When you don't set goals, you don't fail at them. When you do set goals there is a good chance you will spend all your free time pursuing them without ever meeting expectations and feeling more like a failure than a success.
I think that is also why I have to-do lists. I can check them off as I go. Sink cleaned – yes. Dishes washed – yes. Take the mail out the box – yes. Success achieved on a tiny basis.
Goals are not that easy and sometimes it is hard to tell if you have obtained them. Here is a short list of my goals —
- Become a better person
- Be more loving, less judgmental – More supportive, less critical
- Exercise and eat right on a daily basis
- Stop wasting your time planning goals and actually achieve measurable results.
I don't think I am alone in this matter. Sure, there are some people who are successful. Goal setting and achieving goals is an important part of being an adult, but I think most of us – especially older adults spend more time writing to-do lists than setting goals and most of those goals seem unachievable. So many times I start on an idea for a book and a few pages into writing it all sounds stupid. It is hard enough to write this and wonder if I am just wasting time feeding my own ego without concern of others. Am I helping someone who has the same problem as me or am I encouraging someone to give up their dreams and just exist without resistance? It all seems pointless in the end.
What goals do you have? Are they big or small, impossible to achieve, yet important to try to do so anyway? Maybe you want to try-out for one of those singing contests and there are 10,000 other people doing the same thing. You know you can't be number one out of that many people, but if you don't try, you won't know and let's face it, if you get on the show, that in itself is a step closer to the goal.
Some goals take money, talent or skills that we might not have. Others require a huge amount of work and resources that might take us away from more important things like keeping the family fed and clothed or sending the kids to school and helping others achieve their goals while putting ours on hold. I think all of us have unfulfilled goals and goals that seem too far out of reach. It is why so many people go back to school or invest in profit-making schemes that often go bankrupt.
Sometimes it is easier to start with small goals. My small goals are to go to the gym at least twice a week and cut back on sugar even more than I already have. I want to take a day and go somewhere different, maybe ride bikes on the beach with my friend and kill two goals at one time? Maybe I will go to that tea plantation in Charleston or to Busch Gardens like I've planned to do for the last twenty years and never yet gone. Maybe I will renew that passport, even if I don't ever use it. At least I will be one step closer to the goal.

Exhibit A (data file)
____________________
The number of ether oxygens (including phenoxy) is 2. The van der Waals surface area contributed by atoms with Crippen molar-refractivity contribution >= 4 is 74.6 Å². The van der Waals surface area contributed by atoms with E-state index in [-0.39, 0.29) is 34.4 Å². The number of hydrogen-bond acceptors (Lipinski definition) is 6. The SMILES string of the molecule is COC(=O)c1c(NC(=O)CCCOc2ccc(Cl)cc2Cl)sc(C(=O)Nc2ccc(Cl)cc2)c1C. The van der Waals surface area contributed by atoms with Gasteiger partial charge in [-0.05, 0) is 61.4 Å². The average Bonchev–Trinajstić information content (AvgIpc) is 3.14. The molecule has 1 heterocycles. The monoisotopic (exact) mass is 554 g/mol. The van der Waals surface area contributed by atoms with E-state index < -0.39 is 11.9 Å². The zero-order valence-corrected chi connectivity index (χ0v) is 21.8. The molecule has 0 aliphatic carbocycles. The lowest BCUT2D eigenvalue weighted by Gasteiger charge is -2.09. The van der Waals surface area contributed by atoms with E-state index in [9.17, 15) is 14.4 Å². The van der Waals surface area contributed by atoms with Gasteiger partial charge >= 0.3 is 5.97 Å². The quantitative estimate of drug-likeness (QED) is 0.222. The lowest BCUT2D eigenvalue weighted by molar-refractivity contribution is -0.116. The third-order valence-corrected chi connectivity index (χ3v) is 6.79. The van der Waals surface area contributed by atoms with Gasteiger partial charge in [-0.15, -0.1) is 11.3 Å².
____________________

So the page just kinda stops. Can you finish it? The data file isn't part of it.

At some point I guess you have to stop dreaming about things and take steps to make them reality without feeling guilty that you should be doing something else. Motivation and energy seem to be the number one culprits in replacing the goals list with the to-do one. If I can break the steps down into smaller ones and accomplish smaller objectives with no drama, then maybe I will get excited about goal setting again and not accept that all goals will fail so why bother trying.
If you are like me and have given up on goals and see them as busy-work to keep you from facing a rather harsh reality that you are going nowhere fast in life, let me encourage you to keep dreaming without feeling guilty about it. Maybe modify those goals so they are more achievable. Maybe you will never stand in front of famous people and get chosen as the number one new music artist in the country, but you can get a gig at a local party or sing a solo in church or get a community choir going and put on concerts at events. As for me, I think my number one goal is to become more disciplined in doing the things that need to be done so that I have more time and less guilt in doing the things I want to do. I'm already doubting that is achievable, but if I don't try then I will only prove myself right and I don't want to give myself the satisfaction of being right on that one so... yeah, maybe I do need to see a psychiatrist, but hey, it does make life interesting — so there.
What are your goals?
© 2019 Beverly English
What are your goals in life? How do you go about achieving them?
Umesh Chandra Bhatt from Kharghar, Navi Mumbai, India on April 02, 2020:
This is a nice article. Informative and useful. Thanks.